How long have I sat on the line? Probably not more than 3 or 4 seconds, but I am hopping mad and I tear out faster than Fabian Cancellara in Paris-Roubaix--with or without a motor. The wind is a factor and oncoming waves are cresting over my bow and smacking me in the butt and hips.
Don Quixote and the Windmill of Oars
I watch in apprehension as the lane 6 rower veers into the lane buoys between us. Uh oh! I pass him quickly. A dozen or so strokes later and he is all the way in my lane.
Things are not looking good. A few more strokes and a dramatic windmilling of oars ensues. He is going for an unintended cold swim. These are tough conditions and I could easily be this person, so no joking. Only 3 rowers will move on to the finals, but there is no Schadenfreude here with one fewer participant. This is a serious situation, and fortunately one of the race officials' launches is immediately there to help.
Math while rowing
I try to balance the need to pass other rowers with the need to stay upright (no swim for me, thank you!). I don't like to perform algebra while racing (e.g., one boat length equals ~3 seconds in a headwind and that guys' age handicap differential is equal to 7 seconds, therefore I must beat him by 2+ boat lengths). The chance that the finals will be canceled is a possibility and our finish in this heat may determine who wins. So, I don't hold back much and cross the line first with enough margin that I am assured to race in the final if there is one.
My time, as I find out much later, is 4:00.00, which I accept with gratitude and a wink because, although that time is nowhere near my best or what I usually row, it seems a bit fast considering the circumstances, and frankly, fabricated with all of the zeroes. It has been an ugly row, but I am reassured that I am in the next heat with a core temperature reasonably close to normal.
I head back in to put on more clothing and try to find out my lane assignment for the final. The start of the second heat is delayed so the swimmer from lane 6 can get back in his boat. He is determined to do it on his own and eventually succeeds. He has to be hypothermic. Water launching at this regatta is enough to keep me chilled for a long time; a prolonged swim in this water is potentially deadly. This brings me to thoughts of my teammate in the second heat who doesn't swim. I am vicariously nervous and I watch as he rows tentatively down the course, significantly trailing several of the competitors, including my neighbor, Bob. He is rowing to survive, not to win or qualify.
At age 70, this teammate has an immense handicap, but will it be enough? Bob, meanwhile looks strong and finishes second to Bill Byrd, a 61-year old who has won this event before. Bill must be holding back because his time is 5:27.20. That, or the conditions in the second heat are even worse than the first.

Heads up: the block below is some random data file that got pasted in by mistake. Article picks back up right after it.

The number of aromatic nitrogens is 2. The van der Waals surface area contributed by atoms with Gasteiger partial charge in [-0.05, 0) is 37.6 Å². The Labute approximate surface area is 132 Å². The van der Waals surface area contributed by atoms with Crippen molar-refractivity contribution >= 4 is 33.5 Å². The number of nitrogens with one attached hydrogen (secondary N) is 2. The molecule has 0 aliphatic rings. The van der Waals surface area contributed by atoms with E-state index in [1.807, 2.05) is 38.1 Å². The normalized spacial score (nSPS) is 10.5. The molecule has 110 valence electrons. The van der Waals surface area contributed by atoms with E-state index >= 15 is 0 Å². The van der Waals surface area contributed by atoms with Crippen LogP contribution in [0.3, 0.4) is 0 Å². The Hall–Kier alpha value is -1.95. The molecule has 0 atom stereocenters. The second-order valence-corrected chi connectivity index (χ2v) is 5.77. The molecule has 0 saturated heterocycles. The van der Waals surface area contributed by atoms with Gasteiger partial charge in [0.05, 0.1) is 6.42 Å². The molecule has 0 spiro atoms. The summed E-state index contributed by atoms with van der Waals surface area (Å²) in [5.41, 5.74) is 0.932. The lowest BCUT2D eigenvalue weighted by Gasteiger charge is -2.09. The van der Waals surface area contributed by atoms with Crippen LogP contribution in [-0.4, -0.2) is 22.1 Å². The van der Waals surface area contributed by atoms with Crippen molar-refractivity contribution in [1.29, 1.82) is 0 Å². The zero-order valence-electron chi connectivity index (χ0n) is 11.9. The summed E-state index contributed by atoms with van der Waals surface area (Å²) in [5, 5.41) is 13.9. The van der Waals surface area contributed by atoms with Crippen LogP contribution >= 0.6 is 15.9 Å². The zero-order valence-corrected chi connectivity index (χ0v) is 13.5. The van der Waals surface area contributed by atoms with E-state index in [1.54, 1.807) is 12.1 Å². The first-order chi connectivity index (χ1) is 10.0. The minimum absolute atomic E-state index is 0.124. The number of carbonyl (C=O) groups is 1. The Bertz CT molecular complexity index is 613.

The results are in and both my teammates and I have qualified for the finals. The officials don't have lane numbers for us by the time I relaunch. Some folks are still sporting their bow numbers from the first heat.
The Finals: first but second
My daughters have make me feel old and lately I seem to be sprouting gray hairs, but in the world of masters rowing, I am a youngster with a rowing age of 53. Bill Byrd has a 12 second handicap on me before we start, roughly 4 boat lengths more or less. As I start with a port oar in the buoys, I have even more to make up. Still, everyone is in the same boat, so to speak, so no whining already.
I see a flurry of activity and know only that I am not in the lead at 200 meters. I don't look and actually don't care (really) what's going on in the other lanes. I'm racing my own race and, at the moment, that means rowing with enough control not to flip. I feel like a bit of flotsam cast about by the wind and the waves. The conditions seem roughly the same as in the first heat and I can't seem to commit to full-pressure leg drives. I have a few bad releases and recoveries and feel fortunate not to have lost all momentum.
I'm past the 500-meter mark now and I'm seeing a bunch of boats flailing behind me and one guy, Bill Byrd just about even with me. It will be hard to make up 4 boat lengths in less than 500-meters. I cast a look over at his lane. He actually looks smooth and steady. Damn him.
The buoys have changed from white to red: think, what does that mean? Oh yeah, 250-meters left. Sometimes I find that if I start counting 25 strokes backwards, my splits get faster, and even though 25 is not enough to get me across the finish line, I can always manage a few more. I try that, but lose track of the numbers. Then I have the odd thought that anesthesiologists often have you count backwards before they put you under.